Cleveland Cavaliers: Irving is mostly a case of winning by default, but they wouldn’t have been the first team to be unable to get out of their own way with an obvious pick. Irving gives them a franchise point guard to build around and was the best player overall in this draft. Going for Derrick Williams would have been sheer hubris in order to burn LeBron by choosing a replacement forward. Then, with the fourth, they could have opted for Valanciunas, which would have been a good pick. But there’s a reason so many teams were chasing Tristan Thompson. His workouts showed how he would translate on the next level, and with that kind of athleticism, he provides a good running partner for Irving. They managed to not overcomplicate the combination of two top-five picks. They got good talent both small and big. That’s a win right there.
Loser: Cleveland Cavaliers
The Cavaliers did their due diligence leading into the draft by working out Duke guard Kyrie Irving and Arizona forward Derrick Williams – in addition to also working out Turkish center Enes Kanter, Kentucky guard Brandon Knight and Texas forward Tristan Thompson twice. But the Cavs also let Irving, supposedly the new face of the franchise, nervously wait out their selection without confirming he was the first pick.
The New Jersey native was a near-consensus top pick, so if you’re going to wait that long to tell him, you might as well be daring enough to draft someone else.
“I knew when everybody else knew,” Irving said. “They gave me no indication that they were going to pick me. I was really nervous sitting at that table with my family and my friends.”
Winner: Tristan Thompson
There were some raised eyebrows when Thompson left Texas after his freshman year, especially because there were several other players in his class that were regarded higher than him. Even in a down draft, the 6-foot-8, 235-pound forward was expected to be selected in the latter half of the lottery. But the highest-drafted Canadian ever was the surprise of the night when he was taken fourth overall by the Cavaliers. Cleveland now has a talented 19-year-old inside-outside combo to build around for the future in Irving and Thompson.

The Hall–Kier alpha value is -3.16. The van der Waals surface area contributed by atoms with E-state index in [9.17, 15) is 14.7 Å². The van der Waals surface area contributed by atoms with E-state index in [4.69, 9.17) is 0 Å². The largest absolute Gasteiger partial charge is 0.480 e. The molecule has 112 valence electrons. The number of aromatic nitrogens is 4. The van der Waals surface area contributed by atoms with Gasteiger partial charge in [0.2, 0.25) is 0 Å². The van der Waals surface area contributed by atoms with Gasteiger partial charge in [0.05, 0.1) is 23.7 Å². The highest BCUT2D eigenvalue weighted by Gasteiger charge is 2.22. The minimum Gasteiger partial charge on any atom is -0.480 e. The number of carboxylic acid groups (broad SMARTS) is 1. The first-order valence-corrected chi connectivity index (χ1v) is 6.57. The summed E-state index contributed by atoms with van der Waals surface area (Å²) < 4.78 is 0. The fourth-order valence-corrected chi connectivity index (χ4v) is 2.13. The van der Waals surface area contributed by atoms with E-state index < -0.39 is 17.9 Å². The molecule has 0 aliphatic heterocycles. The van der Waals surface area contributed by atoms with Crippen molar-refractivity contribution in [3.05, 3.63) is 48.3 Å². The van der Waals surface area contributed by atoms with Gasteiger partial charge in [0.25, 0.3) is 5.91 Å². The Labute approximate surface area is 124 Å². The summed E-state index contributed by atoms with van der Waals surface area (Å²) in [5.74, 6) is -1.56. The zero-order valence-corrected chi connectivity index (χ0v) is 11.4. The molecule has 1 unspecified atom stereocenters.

“I know a lot of people never expected it and neither did myself,” Thompson said. “It just shows the wonders that hard work puts in.”
Kyrie Irving, SI Rank: 10.0. Irving isn’t LeBron James, but he may have a little bit of Chris Paul in his game. That was enough for the Cavs to deem him the King of this rebuilding process, and it’s not hard to see why. Incumbent Baron Davis is a pricey (two years, $28.7 million left on his contract) and unreliable veteran, and Ramon Sessions isn’t the answer either. The unselfish Irving has fantastic court vision and is an able passer and a good shooter. He’s hardly the most spectacular No. 1 pick we’ve seen, but the Cavs are now confident they have their floor leader for a generation to come.
Tristan Thompson, SI Rank 9.0: Thompson shot up the draft boards in the last 48 hours, with his motor and desire to improve resonating with a Cavs team that wants to add impact players now. He can score, rebound and defend. In other words, he’s the poster boy for this draft: not sexy as a player but effective and looking at a long career. The Cavs were slated to take Lithuanian big man Jonas Valanciunas here, but his sticky buyout situation with his overseas team clearly scared them away. Valanciunas might not be able to play in the NBA next season because of the contract.
The trend began with the Cavaliers, who were looking to recast themselves in the vacuum created by LeBron James’s abrupt departure last summer. They didn’t invest in Kyrie Irving with the idea that he would dominate athletically like other young point guards. Instead they’re counting on Irving to fulfill his ability by playing with an edge. He has a ruthlessness which — along with his extended shooting range and feel for the game — gives him a chance to compete with more explosive opponents.